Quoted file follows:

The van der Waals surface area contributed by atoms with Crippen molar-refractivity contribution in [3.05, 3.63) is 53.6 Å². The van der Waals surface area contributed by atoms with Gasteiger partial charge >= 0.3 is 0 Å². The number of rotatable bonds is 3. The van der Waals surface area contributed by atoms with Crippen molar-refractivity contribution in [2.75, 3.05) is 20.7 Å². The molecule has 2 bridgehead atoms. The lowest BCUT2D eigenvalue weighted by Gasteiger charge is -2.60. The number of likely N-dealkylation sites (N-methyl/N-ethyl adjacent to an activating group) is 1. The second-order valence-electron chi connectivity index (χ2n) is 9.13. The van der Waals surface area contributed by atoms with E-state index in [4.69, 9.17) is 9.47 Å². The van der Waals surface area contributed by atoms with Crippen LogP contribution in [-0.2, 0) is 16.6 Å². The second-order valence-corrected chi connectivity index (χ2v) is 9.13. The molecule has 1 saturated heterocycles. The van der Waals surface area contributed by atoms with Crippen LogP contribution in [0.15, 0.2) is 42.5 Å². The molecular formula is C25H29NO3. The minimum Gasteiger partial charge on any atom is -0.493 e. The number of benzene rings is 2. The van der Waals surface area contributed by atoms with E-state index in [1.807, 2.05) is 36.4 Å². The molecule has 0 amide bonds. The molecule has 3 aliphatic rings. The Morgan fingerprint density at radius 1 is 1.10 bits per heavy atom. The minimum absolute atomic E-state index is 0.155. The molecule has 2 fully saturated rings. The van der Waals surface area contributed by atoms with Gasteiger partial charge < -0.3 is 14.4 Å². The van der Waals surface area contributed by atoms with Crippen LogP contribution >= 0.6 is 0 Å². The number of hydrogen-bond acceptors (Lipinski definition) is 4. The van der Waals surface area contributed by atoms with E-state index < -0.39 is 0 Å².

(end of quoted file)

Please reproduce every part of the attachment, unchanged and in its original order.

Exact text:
The van der Waals surface area contributed by atoms with Crippen molar-refractivity contribution in [3.05, 3.63) is 53.6 Å². The van der Waals surface area contributed by atoms with Gasteiger partial charge >= 0.3 is 0 Å². The number of rotatable bonds is 3. The van der Waals surface area contributed by atoms with Crippen molar-refractivity contribution in [2.75, 3.05) is 20.7 Å². The molecule has 2 bridgehead atoms. The lowest BCUT2D eigenvalue weighted by Gasteiger charge is -2.60. The number of likely N-dealkylation sites (N-methyl/N-ethyl adjacent to an activating group) is 1. The second-order valence-electron chi connectivity index (χ2n) is 9.13. The van der Waals surface area contributed by atoms with E-state index in [4.69, 9.17) is 9.47 Å². The van der Waals surface area contributed by atoms with Crippen LogP contribution in [-0.2, 0) is 16.6 Å². The second-order valence-corrected chi connectivity index (χ2v) is 9.13. The molecule has 1 saturated heterocycles. The van der Waals surface area contributed by atoms with Crippen LogP contribution in [0.15, 0.2) is 42.5 Å². The molecular formula is C25H29NO3. The minimum Gasteiger partial charge on any atom is -0.493 e. The number of benzene rings is 2. The van der Waals surface area contributed by atoms with E-state index in [1.807, 2.05) is 36.4 Å². The molecule has 0 amide bonds. The molecule has 3 aliphatic rings. The Morgan fingerprint density at radius 1 is 1.10 bits per heavy atom. The minimum absolute atomic E-state index is 0.155. The molecule has 2 fully saturated rings. The van der Waals surface area contributed by atoms with Gasteiger partial charge < -0.3 is 14.4 Å². The van der Waals surface area contributed by atoms with Crippen LogP contribution >= 0.6 is 0 Å². The number of hydrogen-bond acceptors (Lipinski definition) is 4. The van der Waals surface area contributed by atoms with E-state index < -0.39 is 0 Å².